Ristra Thoughts

Pepper ristras adorn roadside markets in New Mexico before the Fall equinox.  Bundles of harvest, early-arriving gifts from Christmas future, ristras symbolize the product of good growth in the high desert country, the earth’s abundance with green and red eruptions.  Unlike other harvest food, the red and green pepper wreaths are hung for celebration as well as convenient spice for stew, meat and vegetables.  When I see ristras, I see New Mexico, the American Southwest and callused hands nurturing soil and weaving garlands, farmers sitting under arbors beside the highway in a hundred places.  Entering winter’s cold after equinox, I know the fruit of the ristra will warm me, warm us, into the day and night on both sides of Christmas with sight and taste for the holiday, table and heart.

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Notes:

I am not getting any kickback from this link The Real Southwest Hatch Chile Pepper Ristras, but it was too good to let pass with this post.  There are probably a number of other links and articles on the web.  I will try to list more ristra links under this post.

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13 Comments

Filed under Santa Fe

13 responses to “Ristra Thoughts

  1. Beautifully written. Brings many images of New Mexico to mind. Going soon, so will see and enjoy many.

  2. Nice tribute to the harvest in the high desert river valley!

    • Thanks, Cirrelda. I cherish what you say about what I write about regarding New Mexico. That’s a roundabout way of saying that you are a native New Mexican and know if I am on point or not. Happy October to you!

  3. For many years before moving to Santa Fe, I always had a ristra hanging in my entry, purchased on the latest trip out there. It made me feel as though I could have a part of NM return home with me. After moving there I continued this tradition. Thanks for the memories…

  4. Hi Jack
    This would be so amazing to have a string of all the red and green peppers hanging up in my kitchen. I love this…for me this is so unique just like in Bern, Switzerland where they have strings of garlic bundled together for the locals or tourism to purchase. I always loved this, being creative and bundling items up for displaying even if it is something we can eat too. Sometimes beauty can be found just in our gardens too…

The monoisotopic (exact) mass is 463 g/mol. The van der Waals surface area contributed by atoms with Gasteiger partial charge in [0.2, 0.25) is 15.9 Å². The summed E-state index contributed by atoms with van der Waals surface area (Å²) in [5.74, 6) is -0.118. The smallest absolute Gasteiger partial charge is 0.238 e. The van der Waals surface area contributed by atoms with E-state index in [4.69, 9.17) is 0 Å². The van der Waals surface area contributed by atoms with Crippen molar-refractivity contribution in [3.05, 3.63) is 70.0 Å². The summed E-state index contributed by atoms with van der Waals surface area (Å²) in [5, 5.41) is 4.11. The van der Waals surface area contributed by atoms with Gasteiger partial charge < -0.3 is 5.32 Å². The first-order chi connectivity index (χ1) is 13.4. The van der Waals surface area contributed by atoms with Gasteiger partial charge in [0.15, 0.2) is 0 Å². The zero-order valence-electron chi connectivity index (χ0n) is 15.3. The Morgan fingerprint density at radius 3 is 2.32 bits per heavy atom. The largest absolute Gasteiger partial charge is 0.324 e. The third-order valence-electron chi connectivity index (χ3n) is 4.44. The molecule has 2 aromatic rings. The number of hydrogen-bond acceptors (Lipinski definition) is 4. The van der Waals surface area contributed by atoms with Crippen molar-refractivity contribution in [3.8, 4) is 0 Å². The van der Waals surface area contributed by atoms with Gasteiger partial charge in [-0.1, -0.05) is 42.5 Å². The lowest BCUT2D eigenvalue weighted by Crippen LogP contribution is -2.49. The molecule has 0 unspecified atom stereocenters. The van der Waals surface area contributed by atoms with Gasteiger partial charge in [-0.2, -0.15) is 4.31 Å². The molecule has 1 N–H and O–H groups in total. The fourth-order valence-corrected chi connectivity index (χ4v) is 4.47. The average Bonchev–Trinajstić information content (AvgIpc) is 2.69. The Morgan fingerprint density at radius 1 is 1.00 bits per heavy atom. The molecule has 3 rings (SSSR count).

Jacqueline

  5. Evangeline

    Jack

    The smell of roasting chile, the hours spent peeling it and bagging it , makes it all worth the work put into it.
    On long winter days there nothing like chile added to your meals…

    • Evangeline, I can smell it now. Roasting. I saw two of the roasting bins at the Farmers’ Market in Santa Fe over labor day. Brenda puts them under the broiler, then into a paper sack.

  6. Kittie Howard

    My grandmother kept a ristra on the screened-in back porch. I remember how it comforted, for all the reasons you so beautifully wrote about. I sometimes wonder if the young ‘uns today are comforted by such warmth, by how all ties together. I remember having a certain awe at how my elders did things and felt a certain respect for their ability. I felt a certain warmth that we were all linked together.

    • I think it is important to tie as much together as can be done. I, too, feel the warmth about the ristra. I’ve got to see how it is woven. Thanks, Kittie, for your comment. I am hoping you can get my blog back on your sidebar.

  7. Hi Jack, I love your new Gravatar! Wow that is cool.

    That is a gorgeous picture of the ristras. The kind we have here are the bigger red peppers.

    When I first moved here I wanted a ristra so bad but couldn’t find one—in Bisbee AZ! But in Tucson they sell them along sides of busy roads for about $15 for a small one. I even looked up the word ristra, having no clue what it meant, then it all became clear.

    I had big plans of including the ristra in a still-life painting with some other southwestern objects. I know it’s been done many times—but I like to think mine would be special…all I need is the motivation! Someday. Of course I’d need a new ristra!

    D.

    • Dearest Debra, motivation…goodness knows where it comes from? Glad you like the ristra. Do the still-life painting. Many versions of it. You have much creativity. I wish I had your years in front of me. Sigh….

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